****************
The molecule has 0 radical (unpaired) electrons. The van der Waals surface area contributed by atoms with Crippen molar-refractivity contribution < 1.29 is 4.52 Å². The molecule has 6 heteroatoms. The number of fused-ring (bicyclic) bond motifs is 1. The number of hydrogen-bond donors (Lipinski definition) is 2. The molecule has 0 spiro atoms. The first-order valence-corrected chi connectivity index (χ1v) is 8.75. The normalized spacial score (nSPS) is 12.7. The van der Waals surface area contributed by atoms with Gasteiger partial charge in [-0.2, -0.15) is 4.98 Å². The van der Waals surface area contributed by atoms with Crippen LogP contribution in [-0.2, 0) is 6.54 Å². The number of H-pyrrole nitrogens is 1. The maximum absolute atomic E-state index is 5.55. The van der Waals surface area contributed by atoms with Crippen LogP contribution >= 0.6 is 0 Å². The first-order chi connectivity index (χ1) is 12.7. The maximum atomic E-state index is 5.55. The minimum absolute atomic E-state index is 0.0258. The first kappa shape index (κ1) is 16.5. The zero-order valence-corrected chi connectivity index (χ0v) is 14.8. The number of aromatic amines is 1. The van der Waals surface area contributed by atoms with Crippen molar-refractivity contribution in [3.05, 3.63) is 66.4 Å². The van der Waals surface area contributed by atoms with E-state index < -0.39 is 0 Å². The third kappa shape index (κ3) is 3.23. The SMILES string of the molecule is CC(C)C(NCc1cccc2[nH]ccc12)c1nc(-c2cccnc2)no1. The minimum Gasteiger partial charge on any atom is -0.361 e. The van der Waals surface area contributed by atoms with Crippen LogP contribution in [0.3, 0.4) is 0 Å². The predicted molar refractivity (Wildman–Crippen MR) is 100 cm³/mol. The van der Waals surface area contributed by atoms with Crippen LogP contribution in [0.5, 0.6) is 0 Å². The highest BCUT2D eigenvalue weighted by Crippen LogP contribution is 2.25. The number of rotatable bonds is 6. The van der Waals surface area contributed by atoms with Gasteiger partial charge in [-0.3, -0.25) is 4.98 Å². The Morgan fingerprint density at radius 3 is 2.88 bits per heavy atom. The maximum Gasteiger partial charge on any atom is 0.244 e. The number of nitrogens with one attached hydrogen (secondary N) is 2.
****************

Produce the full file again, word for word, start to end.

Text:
The molecule has 0 radical (unpaired) electrons. The van der Waals surface area contributed by atoms with Crippen molar-refractivity contribution < 1.29 is 4.52 Å². The molecule has 6 heteroatoms. The number of fused-ring (bicyclic) bond motifs is 1. The number of hydrogen-bond donors (Lipinski definition) is 2. The molecule has 0 spiro atoms. The first-order valence-corrected chi connectivity index (χ1v) is 8.75. The normalized spacial score (nSPS) is 12.7. The van der Waals surface area contributed by atoms with Gasteiger partial charge in [-0.2, -0.15) is 4.98 Å². The van der Waals surface area contributed by atoms with Crippen LogP contribution in [-0.2, 0) is 6.54 Å². The number of H-pyrrole nitrogens is 1. The maximum absolute atomic E-state index is 5.55. The van der Waals surface area contributed by atoms with Crippen LogP contribution >= 0.6 is 0 Å². The first-order chi connectivity index (χ1) is 12.7. The maximum atomic E-state index is 5.55. The minimum absolute atomic E-state index is 0.0258. The first kappa shape index (κ1) is 16.5. The zero-order valence-corrected chi connectivity index (χ0v) is 14.8. The number of aromatic amines is 1. The van der Waals surface area contributed by atoms with Crippen molar-refractivity contribution in [3.05, 3.63) is 66.4 Å². The van der Waals surface area contributed by atoms with E-state index < -0.39 is 0 Å². The third kappa shape index (κ3) is 3.23. The SMILES string of the molecule is CC(C)C(NCc1cccc2[nH]ccc12)c1nc(-c2cccnc2)no1. The minimum Gasteiger partial charge on any atom is -0.361 e. The van der Waals surface area contributed by atoms with Crippen LogP contribution in [0.3, 0.4) is 0 Å². The predicted molar refractivity (Wildman–Crippen MR) is 100 cm³/mol. The van der Waals surface area contributed by atoms with Crippen LogP contribution in [0.5, 0.6) is 0 Å². The highest BCUT2D eigenvalue weighted by Crippen LogP contribution is 2.25. The number of rotatable bonds is 6. The van der Waals surface area contributed by atoms with Gasteiger partial charge in [-0.3, -0.25) is 4.98 Å². The Morgan fingerprint density at radius 3 is 2.88 bits per heavy atom. The maximum Gasteiger partial charge on any atom is 0.244 e. The number of nitrogens with one attached hydrogen (secondary N) is 2.